Clearwire puts the ‘how’ in WiMAX April 30, 2007Posted by Mustafa in Broadband, Broadband Pakistan, Cable, DSL, Internet, ISP, mobile, Paksitan, WiMAX.
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This is an Update to my previous Post ‘Intel Sets up WiMAX Ventures with Orascom and Enertel‘
Clearwire puts the ‘how’ in WiMAX
WiMAX is getting a bad rap, but Clearwire has a way to make it work
There is a recurring scene in nearly every Star Trek episode where Captain Kirk asks Scotty to give him more power, and Scotty, with his heavy Highlander accent replies: “Captain, I’m gevin yeah all she’s got! Any mohrrr and I’m afrrraid she’ll blow.”
Scotty’s famous and often-parodied line just about sums up recent realities about WiMAX.
The recent, much-anticipated IPO by Clearwire and its subsequent and sobering 20% decline only seems to validate that, at least for now, WiMAX gave us “all she had.”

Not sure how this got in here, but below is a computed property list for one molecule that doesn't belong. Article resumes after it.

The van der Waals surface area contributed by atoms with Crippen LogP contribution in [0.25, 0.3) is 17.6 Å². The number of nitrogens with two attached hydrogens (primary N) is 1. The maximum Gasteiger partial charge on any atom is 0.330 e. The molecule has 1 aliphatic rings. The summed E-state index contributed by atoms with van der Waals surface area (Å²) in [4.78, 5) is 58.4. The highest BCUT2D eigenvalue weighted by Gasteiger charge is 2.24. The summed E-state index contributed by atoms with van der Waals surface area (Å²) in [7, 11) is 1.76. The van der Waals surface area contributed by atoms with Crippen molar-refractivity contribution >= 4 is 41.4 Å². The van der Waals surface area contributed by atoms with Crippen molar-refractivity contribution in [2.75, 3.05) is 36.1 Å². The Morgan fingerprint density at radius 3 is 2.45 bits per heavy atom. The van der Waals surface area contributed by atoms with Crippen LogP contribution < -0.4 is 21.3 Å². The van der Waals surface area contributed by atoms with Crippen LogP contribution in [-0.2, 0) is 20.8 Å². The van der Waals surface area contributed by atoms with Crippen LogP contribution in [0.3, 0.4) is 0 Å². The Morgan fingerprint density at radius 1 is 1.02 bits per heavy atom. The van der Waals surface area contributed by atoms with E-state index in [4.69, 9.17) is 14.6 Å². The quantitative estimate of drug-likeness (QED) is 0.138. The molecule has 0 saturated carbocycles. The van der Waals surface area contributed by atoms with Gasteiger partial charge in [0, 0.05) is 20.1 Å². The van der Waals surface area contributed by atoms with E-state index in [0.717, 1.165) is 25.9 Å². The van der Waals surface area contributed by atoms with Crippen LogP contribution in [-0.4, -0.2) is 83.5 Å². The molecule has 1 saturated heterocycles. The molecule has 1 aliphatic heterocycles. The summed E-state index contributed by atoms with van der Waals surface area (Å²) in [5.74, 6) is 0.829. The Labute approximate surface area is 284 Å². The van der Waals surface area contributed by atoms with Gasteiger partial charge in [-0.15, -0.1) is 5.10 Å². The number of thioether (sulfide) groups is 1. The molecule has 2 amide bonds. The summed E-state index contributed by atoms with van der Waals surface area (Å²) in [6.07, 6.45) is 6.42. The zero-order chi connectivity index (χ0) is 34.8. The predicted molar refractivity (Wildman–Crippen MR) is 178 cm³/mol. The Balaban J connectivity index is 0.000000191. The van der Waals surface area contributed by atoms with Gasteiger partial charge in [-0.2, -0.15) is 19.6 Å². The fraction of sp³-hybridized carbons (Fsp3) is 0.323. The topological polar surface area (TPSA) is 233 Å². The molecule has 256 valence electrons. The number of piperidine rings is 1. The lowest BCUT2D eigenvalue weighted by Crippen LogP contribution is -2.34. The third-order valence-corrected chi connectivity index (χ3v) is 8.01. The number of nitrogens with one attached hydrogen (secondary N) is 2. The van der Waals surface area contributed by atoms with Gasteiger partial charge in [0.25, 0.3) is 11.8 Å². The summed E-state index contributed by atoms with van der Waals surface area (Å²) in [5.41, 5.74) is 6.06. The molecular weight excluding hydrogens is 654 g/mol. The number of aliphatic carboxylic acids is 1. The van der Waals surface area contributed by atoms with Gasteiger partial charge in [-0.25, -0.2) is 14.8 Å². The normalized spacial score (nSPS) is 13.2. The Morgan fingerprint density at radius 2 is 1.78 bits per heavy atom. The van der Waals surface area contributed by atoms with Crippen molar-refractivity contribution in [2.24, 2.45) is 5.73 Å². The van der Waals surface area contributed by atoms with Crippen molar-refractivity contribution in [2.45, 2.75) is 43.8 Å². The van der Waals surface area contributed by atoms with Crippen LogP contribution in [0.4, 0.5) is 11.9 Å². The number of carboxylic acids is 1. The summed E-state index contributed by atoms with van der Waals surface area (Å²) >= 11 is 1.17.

Intel Sets up WiMAX Ventures with Orascom and Enertel April 27, 2007Posted by Mustafa in Broadband, Broadband Pakistan, Cable, DSL, Internet, ISP, Paksitan, WiMAX.
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This article is from from the June 2006 WiMax report, comment if you have any update on the subject.
Intel Sets up WiMAX Ventures with Orascom and Enertel
Intel Capital, the venture capital investment arm of Intel Corporation, has announced agreements to form WiMAX joint ventures with two firms, Egypt’s Orascom Telecom and Enertel Holding of the Netherlands. Intel will set up Orascom Telecom WiMAX Limited with Orascom Telecom and Worldmax with Enertel. Both investments are expected to be completed shortly, following the fulfilment of certain conditions and the receipt of various approvals. The telco partners will be the majority shareholders, with Intel as the lead investor. Orascom Telecom WiMAX Ltd will focus its efforts on working with governments and companies throughout the Middle East and parts of Asia to obtain suitable spectrum for the deployment of WiMAX services. The creation of the new firm is the first fruits of Intel’s Middle East and Turkey capital fund which was set up in November 2005.